RBNZ Tightens Mortgage Rule For Owner-Occupiers; Sees Short-Term Price Impact
- Published on
- 23 Sep 2021, 01:25 PM
By Sophia Rodrigues
(Sydney, September 23, 2021)—The Reserve Bank of New Zealand is going ahead with its proposal to tighten mortgage rule for owner-occupiers but delayed the implementation by a month to account for disruptions caused to customers and banks from recent heightened lockdowns.
In a statement Thursday, the RBNZ said that from November 1, banks can do no more than 10% of new loans to owner-occupiers at loan-to-value ratio above 80%. This was option A of the two options RBNZ had proposed and was its preferred one. The other option was to retain the current 20% speed limit but reduce the LVR to 75% from 80%.
With this restriction, New Zealand’s LVR settings are at the tightest levels previously seen in the October 2016 to December 2017 period.
The tighter mortgage restrictions for owner-occupiers is a result of RBNZ assessment that house prices are above their sustainable levels, and hence the risks of a housing market correction continue to rise. The RBNZ noted that a rise in higher risk borrowing from owner-occupiers with a significant increase in borrowing at high LVR and high debt-to-income (DTI) ratios.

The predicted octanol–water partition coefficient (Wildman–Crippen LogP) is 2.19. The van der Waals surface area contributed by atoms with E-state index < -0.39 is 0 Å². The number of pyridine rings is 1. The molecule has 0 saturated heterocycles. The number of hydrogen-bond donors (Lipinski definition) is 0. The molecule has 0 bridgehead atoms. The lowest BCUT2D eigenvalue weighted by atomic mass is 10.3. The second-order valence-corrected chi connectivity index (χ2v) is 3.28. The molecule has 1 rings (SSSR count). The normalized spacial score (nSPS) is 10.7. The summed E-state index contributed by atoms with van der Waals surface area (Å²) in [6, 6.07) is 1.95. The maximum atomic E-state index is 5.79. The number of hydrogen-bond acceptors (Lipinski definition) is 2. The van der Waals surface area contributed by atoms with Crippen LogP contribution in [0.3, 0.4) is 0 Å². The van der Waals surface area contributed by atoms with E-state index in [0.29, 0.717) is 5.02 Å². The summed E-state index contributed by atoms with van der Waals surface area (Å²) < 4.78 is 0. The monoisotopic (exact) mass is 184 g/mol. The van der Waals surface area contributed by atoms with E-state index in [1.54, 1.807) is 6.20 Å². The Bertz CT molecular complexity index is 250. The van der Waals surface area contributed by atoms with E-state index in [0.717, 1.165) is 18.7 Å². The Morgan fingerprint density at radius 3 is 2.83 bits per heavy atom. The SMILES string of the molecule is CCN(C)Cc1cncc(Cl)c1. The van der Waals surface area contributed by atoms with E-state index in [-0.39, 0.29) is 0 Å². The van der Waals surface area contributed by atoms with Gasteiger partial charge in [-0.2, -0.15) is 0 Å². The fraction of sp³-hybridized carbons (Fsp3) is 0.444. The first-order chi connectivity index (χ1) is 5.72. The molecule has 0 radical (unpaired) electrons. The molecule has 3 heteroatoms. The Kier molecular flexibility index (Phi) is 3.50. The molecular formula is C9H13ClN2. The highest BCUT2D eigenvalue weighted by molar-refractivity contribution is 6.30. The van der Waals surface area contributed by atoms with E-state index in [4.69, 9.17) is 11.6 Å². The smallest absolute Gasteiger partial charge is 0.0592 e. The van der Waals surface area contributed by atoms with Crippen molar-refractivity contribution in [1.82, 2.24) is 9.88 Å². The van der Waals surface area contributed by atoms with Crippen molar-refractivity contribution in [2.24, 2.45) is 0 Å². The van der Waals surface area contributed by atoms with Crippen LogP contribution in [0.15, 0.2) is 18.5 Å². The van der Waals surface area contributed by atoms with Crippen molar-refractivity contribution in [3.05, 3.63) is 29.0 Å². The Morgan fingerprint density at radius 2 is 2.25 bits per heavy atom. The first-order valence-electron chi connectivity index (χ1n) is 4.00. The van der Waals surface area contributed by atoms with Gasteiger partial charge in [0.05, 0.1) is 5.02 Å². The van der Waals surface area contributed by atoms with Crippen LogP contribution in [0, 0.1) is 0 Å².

The RBNZ expects modest, short-term impact on house prices from the recent restrictions, and a reduction in consumption and residential investments if that happens.
It judged that any short-term costs would be outweighed by the longer-term benefit if this restriction is effective in reducing the magnitude of potential house price correction which would support consumption in a downturn, and thereby economic growth and employment.
The RBNZ said it will continue to monitor indicators of mortgage and housing-related risks to financial stability and may adjust the calibration of macroprudential restrictions in the future, as and when necessary to manage these risks.
The RBNZ will monitor the effect of the restrictions by assessing multiple variables including the flow of residential mortgage lending by banks, asset price growth, changes to aggregate household indebtedness, the stock of high-LVR lending and DTI ratios.
The RBNZ will also continue to monitor for signs of any significant market distortions, such as a material and growing share of mortgage credit being financed by non-bank institutions that are not subject to the policy.
The RBNZ will consult on debt restrictions in Q4 2021 to have another tool in its toolbox for managing financial stability risks related to the housing market.